New Yorkers sample cheese made from human breast milk
NEW YORK (Reuters) – A New York gallery on Sunday offered adventurous eaters the opportunity to sample cheese made from human breast milk, getting mixed reviews and some puzzled looks.
The Lady Cheese Shop is a temporary art installation by Miriam Simun, a graduate student at New York University who hopes to use the craft of cheese-making to raise questions about the ethics of modern biotechnologies.
“Cheese is the conversation starter,” Simun said. “Some people are loving it, and some people are gagging.”
Simun found three nursing women willing to have their milk turned into cheese. She screened the milk for diseases, pasteurized it and learned the basics of cheese-making.
Three varieties were available on Sunday — West Side Funk, Midtown Smoke, described as “creamy and just pure heaven,” and Wisconsin Chew, the taste of which apparently reflected the vegetable-filled diet of the woman who provided its milk.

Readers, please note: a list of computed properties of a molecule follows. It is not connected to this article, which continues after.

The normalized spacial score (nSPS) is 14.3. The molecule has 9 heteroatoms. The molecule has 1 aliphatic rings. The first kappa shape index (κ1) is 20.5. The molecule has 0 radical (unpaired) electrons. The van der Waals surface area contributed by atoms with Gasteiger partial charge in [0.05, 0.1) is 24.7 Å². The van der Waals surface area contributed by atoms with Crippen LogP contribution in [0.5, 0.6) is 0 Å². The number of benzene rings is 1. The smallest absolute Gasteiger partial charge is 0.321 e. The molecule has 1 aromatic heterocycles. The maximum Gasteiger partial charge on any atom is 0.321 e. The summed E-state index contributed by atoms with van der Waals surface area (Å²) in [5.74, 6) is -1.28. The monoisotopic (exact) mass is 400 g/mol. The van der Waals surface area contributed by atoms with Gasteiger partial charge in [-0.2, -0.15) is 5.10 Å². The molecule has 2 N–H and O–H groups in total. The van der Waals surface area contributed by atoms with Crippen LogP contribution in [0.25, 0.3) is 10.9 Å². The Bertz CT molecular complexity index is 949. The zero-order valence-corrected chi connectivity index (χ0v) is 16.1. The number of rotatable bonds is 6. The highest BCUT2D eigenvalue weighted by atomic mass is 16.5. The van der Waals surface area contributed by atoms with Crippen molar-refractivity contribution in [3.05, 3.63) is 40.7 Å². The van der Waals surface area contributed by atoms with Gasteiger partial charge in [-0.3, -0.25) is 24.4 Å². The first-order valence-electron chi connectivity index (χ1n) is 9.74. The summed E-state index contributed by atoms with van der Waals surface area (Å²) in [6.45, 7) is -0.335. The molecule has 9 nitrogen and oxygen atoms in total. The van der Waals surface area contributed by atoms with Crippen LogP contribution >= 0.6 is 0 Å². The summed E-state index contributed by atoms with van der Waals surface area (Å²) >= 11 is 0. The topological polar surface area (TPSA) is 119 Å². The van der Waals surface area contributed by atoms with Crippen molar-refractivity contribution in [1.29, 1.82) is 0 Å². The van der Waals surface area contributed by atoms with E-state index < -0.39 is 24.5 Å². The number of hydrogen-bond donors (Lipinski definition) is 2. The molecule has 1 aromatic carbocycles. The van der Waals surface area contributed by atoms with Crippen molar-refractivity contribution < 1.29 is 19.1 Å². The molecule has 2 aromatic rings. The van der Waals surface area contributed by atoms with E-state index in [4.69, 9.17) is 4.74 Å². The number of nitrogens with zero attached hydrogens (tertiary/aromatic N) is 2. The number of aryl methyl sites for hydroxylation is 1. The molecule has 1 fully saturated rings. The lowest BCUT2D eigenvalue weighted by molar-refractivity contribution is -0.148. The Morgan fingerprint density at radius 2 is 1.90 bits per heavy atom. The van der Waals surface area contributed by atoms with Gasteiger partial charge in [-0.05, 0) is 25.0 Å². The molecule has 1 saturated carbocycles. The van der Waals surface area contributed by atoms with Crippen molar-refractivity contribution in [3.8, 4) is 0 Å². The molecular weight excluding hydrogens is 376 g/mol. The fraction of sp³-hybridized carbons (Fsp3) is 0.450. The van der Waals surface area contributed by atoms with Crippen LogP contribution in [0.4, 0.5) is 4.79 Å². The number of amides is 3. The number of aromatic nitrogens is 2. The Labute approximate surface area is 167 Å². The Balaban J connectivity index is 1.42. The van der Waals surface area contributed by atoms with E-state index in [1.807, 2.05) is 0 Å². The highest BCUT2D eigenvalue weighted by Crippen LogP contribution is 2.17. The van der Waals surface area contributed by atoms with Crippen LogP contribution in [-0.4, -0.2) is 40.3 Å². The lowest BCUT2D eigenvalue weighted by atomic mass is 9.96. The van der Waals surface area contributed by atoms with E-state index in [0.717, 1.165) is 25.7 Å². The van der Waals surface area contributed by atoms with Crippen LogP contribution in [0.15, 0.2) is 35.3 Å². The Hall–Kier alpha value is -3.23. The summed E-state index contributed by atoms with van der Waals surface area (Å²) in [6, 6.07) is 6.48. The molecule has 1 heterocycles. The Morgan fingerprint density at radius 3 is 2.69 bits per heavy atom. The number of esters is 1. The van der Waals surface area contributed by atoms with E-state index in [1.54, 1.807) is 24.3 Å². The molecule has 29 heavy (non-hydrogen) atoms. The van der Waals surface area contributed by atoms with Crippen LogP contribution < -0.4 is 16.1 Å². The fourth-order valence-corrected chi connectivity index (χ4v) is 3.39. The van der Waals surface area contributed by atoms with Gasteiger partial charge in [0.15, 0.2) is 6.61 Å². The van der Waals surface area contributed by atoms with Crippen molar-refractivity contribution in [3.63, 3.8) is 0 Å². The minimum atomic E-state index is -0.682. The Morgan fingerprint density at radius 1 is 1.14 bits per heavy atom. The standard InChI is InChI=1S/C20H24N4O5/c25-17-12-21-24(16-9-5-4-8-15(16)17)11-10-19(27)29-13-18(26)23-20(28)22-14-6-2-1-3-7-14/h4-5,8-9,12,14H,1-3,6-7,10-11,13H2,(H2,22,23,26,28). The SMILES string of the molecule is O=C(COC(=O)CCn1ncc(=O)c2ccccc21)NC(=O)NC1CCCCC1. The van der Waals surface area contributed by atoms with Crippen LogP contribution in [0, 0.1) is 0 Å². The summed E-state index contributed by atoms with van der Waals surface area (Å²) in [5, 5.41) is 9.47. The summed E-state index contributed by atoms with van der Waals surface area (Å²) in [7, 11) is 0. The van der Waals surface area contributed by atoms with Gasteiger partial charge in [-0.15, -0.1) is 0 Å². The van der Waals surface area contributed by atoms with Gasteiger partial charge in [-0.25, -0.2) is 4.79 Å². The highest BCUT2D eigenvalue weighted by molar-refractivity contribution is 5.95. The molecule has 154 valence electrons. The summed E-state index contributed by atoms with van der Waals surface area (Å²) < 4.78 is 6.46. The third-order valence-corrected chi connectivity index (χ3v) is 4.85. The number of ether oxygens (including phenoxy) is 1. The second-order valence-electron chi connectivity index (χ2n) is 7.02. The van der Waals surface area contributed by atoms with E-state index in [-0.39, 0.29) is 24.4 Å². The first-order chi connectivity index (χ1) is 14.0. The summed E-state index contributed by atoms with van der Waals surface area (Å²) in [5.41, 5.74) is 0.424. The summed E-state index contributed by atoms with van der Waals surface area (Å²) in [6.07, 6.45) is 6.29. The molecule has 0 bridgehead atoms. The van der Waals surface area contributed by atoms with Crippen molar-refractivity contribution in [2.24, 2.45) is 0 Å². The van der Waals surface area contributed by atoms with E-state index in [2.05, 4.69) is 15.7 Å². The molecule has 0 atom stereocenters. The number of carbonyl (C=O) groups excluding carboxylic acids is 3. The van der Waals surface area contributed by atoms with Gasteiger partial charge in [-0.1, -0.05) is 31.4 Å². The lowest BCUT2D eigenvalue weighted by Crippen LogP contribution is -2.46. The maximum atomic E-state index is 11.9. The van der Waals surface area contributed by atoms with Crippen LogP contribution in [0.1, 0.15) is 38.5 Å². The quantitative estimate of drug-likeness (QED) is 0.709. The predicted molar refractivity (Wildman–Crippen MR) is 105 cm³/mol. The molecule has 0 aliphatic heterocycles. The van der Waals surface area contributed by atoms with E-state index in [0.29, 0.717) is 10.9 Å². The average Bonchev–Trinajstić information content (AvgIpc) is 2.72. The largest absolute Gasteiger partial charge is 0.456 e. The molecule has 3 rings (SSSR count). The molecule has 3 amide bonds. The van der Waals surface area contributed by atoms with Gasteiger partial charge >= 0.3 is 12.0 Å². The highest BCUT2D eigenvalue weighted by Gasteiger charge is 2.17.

Jocelyn James, of Manhattan, who works with expectant mothers, declared her favorite was Midtown Smoke, which she said was mild. She described Wisconsin Chew as bland. “It’s a lot healthier than cow’s milk, which can be very suspicious,” she said, although she conceded: “It does have a stigma.”